Intel currently owns somewhere between 80 to 90 percent of the worldwide microprocessor market.  Many U.S. citizens do not realize that U.S. laws do allow monopolies, unlike elsewhere, but forbid companies with a monopoly from using its dominance to restrict competition.

With mounting evidence worldwide, Intel faces a tough case before the FTC.  However, it will likely do what it takes, or perhaps more aptly write the lobbyist checks needed to prevent it from becoming the next Microsoft.  Meanwhile, AMD will also likely step up its efforts in hopes that it can stop its downhill slide by a court victory over Intel.

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RE: Timing
By SlyNine on 6/8/2008 4:10:12 AM , Rating: 3
The question isn't , Will this help AMD. The question is were the *Anti Competitive* practices of Intel back when AlthonXP and P4 were dukeing it out the reason AMD was never able to take a real foothold. It's what Intel did back then that they need to look at.

To simply say the market stuck with Intel because they were familair is to invalidate this whole thing with out even looking at it.

I'm not saying that Intel will loose or AMD needs to be handed anything except maybe if they do produce another competitive product, They have a fair chance to compete. If Intel was indeed doing somthing wrong and have changed their ways.

I waited and waited for AMD to come out with somthing but as nothing was competitive with the Q6600 ( I overclock witch makes the choice even more loop sided) I had no good option other then Intel, That and I had 2 8800GT's that need a good SLI home.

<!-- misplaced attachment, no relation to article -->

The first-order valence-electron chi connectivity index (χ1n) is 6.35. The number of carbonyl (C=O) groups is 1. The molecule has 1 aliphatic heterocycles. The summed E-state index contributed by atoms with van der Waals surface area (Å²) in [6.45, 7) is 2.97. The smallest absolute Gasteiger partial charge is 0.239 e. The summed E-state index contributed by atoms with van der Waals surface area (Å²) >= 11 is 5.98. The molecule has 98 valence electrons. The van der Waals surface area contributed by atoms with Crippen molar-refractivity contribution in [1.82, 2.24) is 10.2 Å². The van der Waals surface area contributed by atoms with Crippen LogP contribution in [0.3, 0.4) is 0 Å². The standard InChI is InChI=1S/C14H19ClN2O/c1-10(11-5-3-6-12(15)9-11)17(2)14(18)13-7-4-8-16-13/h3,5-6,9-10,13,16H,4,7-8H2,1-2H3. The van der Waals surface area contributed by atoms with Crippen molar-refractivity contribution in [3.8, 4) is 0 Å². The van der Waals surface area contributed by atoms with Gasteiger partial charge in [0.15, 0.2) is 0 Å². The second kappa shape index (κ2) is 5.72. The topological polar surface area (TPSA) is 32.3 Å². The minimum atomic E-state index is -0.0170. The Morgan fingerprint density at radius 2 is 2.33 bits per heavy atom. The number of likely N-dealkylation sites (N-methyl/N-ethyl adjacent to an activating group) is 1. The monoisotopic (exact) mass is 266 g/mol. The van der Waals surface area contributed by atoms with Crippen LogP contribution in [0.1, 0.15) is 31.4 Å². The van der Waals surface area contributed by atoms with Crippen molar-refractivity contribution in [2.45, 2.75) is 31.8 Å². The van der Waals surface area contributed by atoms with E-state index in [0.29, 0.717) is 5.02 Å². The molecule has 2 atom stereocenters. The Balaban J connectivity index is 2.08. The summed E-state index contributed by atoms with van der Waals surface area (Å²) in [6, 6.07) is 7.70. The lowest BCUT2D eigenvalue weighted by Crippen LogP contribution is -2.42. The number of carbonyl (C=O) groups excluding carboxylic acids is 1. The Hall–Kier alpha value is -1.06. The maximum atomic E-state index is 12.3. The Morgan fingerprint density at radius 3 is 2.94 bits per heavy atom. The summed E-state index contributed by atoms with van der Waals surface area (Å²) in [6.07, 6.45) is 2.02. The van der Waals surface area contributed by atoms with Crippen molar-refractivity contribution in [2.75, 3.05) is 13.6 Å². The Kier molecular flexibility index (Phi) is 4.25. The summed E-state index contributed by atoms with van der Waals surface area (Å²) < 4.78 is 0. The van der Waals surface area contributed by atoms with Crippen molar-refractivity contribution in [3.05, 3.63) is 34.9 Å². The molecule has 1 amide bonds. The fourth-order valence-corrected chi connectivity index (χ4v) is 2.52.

RE: Timing
By Ringold on 6/8/2008 4:40:54 AM , Rating: 2
I don't mean to invalidate the whole thing, but I will doubt Intel did anything that seriously hindered AMD until either the FTC or EU rules as such. By seriously hindered I mean by doing something that resulted in AMD's current red-ink soaked quarterly reports; currently 5.2 billion in debt and -358m net income in Q1. An improvement from Q4, where their net income was -3.3 billion! They sound like General Motors, maybe Toyota dealerships are engaging in illegal activities? Indeed, GM reinforces my assertion that market share is 'sticky', as GM's products sucked for a long time before now coming down to where they are today.

I also just meant to point out that nothing can save AMD if they don't put out a decent product. In the end, that is all that matters. Fighting over what happened in the Athlon XP or 64 and P4 days will provide excellent material for historians but resolution one way or the other in the court room can do very, very little to change the "facts on the ground" today and moving forward, so to speak. As Ceasar would say, alea iacta est! The die is cast.

RE: Timing
By just4U on 6/8/2008 5:12:54 AM , Rating: 2
also just meant to point out that nothing can save AMD if they don't put out a decent product.

They have decent products "right now" just .. Intel has better. Make no mistake those Phenoms of their's are excellent cpu's. I bought a X3 Phenom a few weeks back (out of curiousity) and the performance difference between that and my Intel Quad core setup isn't really noticable at stock speeds.

RE: Timing
By rsmech on 6/9/2008 11:12:54 PM , Rating: 2
I also just meant to point out that nothing can save AMD if they don't put out a decent product.

How do you put out a decent product? Maybe past revenues would help. The suit is not about today. The only question for today is "IF" there was wrong-doing where would AMD be today with more revenue from the past to work with. There is nothing wrong with selling more because you have a better product or even selling more because of name recognition. But if it's because you make questionable exclusives then there may be issues. The courts will decide which was the case.